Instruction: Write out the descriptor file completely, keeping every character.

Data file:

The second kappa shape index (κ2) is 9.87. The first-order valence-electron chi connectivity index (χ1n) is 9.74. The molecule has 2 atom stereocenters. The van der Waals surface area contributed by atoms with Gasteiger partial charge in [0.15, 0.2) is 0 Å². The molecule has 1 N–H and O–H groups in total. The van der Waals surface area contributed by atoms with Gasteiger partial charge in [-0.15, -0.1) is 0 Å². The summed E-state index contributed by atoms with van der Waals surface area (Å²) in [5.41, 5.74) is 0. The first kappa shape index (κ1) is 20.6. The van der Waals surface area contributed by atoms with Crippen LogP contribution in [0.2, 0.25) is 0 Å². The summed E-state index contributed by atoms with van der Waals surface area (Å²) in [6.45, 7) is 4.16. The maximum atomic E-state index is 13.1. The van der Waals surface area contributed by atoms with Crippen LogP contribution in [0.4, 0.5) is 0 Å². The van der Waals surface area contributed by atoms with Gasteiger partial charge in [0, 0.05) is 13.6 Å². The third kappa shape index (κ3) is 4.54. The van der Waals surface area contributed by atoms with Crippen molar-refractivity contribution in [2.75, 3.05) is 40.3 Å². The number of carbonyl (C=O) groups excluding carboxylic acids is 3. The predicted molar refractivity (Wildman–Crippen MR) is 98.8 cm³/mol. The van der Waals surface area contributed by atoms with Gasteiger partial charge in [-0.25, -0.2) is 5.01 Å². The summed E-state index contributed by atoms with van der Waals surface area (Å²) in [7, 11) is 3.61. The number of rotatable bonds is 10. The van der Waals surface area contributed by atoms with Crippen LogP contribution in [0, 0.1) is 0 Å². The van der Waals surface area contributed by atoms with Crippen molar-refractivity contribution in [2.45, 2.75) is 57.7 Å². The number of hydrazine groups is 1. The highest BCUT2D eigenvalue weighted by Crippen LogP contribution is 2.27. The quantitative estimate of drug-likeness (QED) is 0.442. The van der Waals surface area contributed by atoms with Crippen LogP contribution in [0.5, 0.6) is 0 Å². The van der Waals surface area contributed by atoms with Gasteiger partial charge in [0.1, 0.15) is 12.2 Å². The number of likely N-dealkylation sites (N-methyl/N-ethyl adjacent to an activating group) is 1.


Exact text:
The second kappa shape index (κ2) is 9.87. The first-order valence-electron chi connectivity index (χ1n) is 9.74. The molecule has 2 atom stereocenters. The van der Waals surface area contributed by atoms with Gasteiger partial charge in [0.15, 0.2) is 0 Å². The molecule has 1 N–H and O–H groups in total. The van der Waals surface area contributed by atoms with Gasteiger partial charge in [-0.15, -0.1) is 0 Å². The summed E-state index contributed by atoms with van der Waals surface area (Å²) in [5.41, 5.74) is 0. The first kappa shape index (κ1) is 20.6. The van der Waals surface area contributed by atoms with Crippen LogP contribution in [0.2, 0.25) is 0 Å². The summed E-state index contributed by atoms with van der Waals surface area (Å²) in [6.45, 7) is 4.16. The maximum atomic E-state index is 13.1. The van der Waals surface area contributed by atoms with Crippen LogP contribution in [0.4, 0.5) is 0 Å². The van der Waals surface area contributed by atoms with Gasteiger partial charge in [0, 0.05) is 13.6 Å². The third kappa shape index (κ3) is 4.54. The van der Waals surface area contributed by atoms with Crippen molar-refractivity contribution in [2.75, 3.05) is 40.3 Å². The number of carbonyl (C=O) groups excluding carboxylic acids is 3. The predicted molar refractivity (Wildman–Crippen MR) is 98.8 cm³/mol. The van der Waals surface area contributed by atoms with Gasteiger partial charge in [-0.25, -0.2) is 5.01 Å². The summed E-state index contributed by atoms with van der Waals surface area (Å²) in [7, 11) is 3.61. The number of rotatable bonds is 10. The van der Waals surface area contributed by atoms with Crippen LogP contribution in [0, 0.1) is 0 Å². The van der Waals surface area contributed by atoms with Crippen molar-refractivity contribution in [2.45, 2.75) is 57.7 Å². The number of hydrazine groups is 1. The highest BCUT2D eigenvalue weighted by Crippen LogP contribution is 2.27. The quantitative estimate of drug-likeness (QED) is 0.442. The van der Waals surface area contributed by atoms with Crippen LogP contribution in [0.5, 0.6) is 0 Å². The van der Waals surface area contributed by atoms with Gasteiger partial charge in [0.1, 0.15) is 12.2 Å². The number of likely N-dealkylation sites (N-methyl/N-ethyl adjacent to an activating group) is 1.